TORONTO — Intrepid Travel’s Toronto-based team is inviting the travel industry to join them at the Global Climate Strike at Queen’s Park this Friday.
The global event, which is said to be taking place in over 150 countries, is being held to support young climate strikers and demand an end to the age of fossil fuels. It will kick off on Sept. 27 at 11 a.m., concluding a week-long global movement.
The sales and marketing teams in Intrepid’s North American headquarters will be given the green light to attend Toronto’s march and join the hundreds of thousands of people around the world protesting government inaction on climate change.
In an unprecedented step, Intrepid also closed its global headquarters in Melbourne on Sept. 20 for the city’s rally.
In an open letter, James Thornton, Intrepid’s CEO, said: “We are at a pivotal moment in time. Taking definitive action to fight the climate crisis is critical. Children around the world have been leading the way through the Climate Strike movement, and now is the time for adults – and business leaders – to stand up and support the call for immediate action.”
Noting that flying is a big contributor to emissions, Thornton also said that the company wants to ensure that it is doing everything it can to mitigate its impact.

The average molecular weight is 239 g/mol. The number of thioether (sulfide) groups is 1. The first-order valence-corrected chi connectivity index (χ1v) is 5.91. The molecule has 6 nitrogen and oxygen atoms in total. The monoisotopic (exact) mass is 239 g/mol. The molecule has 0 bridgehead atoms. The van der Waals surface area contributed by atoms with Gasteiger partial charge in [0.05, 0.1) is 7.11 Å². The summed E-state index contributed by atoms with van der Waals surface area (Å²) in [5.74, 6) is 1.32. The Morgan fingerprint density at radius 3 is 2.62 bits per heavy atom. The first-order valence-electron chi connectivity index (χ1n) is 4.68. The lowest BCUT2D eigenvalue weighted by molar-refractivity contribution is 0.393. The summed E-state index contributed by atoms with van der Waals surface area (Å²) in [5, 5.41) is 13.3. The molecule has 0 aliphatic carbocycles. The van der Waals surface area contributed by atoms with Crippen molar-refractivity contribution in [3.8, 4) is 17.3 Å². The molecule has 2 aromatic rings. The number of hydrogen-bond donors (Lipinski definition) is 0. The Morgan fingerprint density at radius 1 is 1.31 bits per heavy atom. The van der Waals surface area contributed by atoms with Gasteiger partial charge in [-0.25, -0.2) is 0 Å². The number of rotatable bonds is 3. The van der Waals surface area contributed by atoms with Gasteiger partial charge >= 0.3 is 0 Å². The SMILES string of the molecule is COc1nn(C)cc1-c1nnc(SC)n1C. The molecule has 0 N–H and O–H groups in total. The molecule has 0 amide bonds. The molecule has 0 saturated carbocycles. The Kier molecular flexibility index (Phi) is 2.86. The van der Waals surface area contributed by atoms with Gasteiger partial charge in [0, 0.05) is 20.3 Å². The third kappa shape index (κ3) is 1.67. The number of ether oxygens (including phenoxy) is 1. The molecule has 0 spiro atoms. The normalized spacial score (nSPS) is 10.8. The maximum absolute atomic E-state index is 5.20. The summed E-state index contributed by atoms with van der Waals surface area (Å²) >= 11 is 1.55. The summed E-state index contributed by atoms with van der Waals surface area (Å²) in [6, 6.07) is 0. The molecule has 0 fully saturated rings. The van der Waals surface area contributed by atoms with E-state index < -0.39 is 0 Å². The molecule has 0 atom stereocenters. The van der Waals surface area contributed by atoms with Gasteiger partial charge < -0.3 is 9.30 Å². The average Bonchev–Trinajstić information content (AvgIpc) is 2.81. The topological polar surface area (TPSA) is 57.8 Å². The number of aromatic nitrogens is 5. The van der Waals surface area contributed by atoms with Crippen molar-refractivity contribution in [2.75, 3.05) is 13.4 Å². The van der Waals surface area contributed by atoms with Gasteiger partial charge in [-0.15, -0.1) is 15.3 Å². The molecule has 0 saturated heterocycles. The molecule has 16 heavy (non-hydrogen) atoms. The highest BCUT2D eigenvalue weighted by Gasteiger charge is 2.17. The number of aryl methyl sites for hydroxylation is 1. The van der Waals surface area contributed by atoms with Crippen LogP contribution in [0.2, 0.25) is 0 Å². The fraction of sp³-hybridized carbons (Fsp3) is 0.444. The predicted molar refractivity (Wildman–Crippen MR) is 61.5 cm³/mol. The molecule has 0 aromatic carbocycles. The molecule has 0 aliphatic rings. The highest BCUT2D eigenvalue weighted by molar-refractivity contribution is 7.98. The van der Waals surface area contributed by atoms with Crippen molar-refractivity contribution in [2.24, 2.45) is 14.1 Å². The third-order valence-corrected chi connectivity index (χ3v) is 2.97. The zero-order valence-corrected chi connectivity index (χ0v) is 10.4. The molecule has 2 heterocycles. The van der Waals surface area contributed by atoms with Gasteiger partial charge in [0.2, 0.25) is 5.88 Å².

“We have been climate neutral since 2010, and in 2020 we will become a Climate Positive business,” he added. “We firmly believe that there are positive solutions available – but change is happening too slowly. We need individuals, businesses and governments to work together to make change happen. This is especially true now, when short-term decision making is putting future generations at risk.”
The company has joined B-Corp business collective This is not business as usual, a group of global companies pledging to support worker participation in the strike. “Every business can do something, whether it’s closing the doors, having a meeting-free day, allowing a long lunch, or sending an email to make it clear teams will not be penalized for taking a few hours off,” the companies said.
For more information go to https://globalclimatestrike.net/.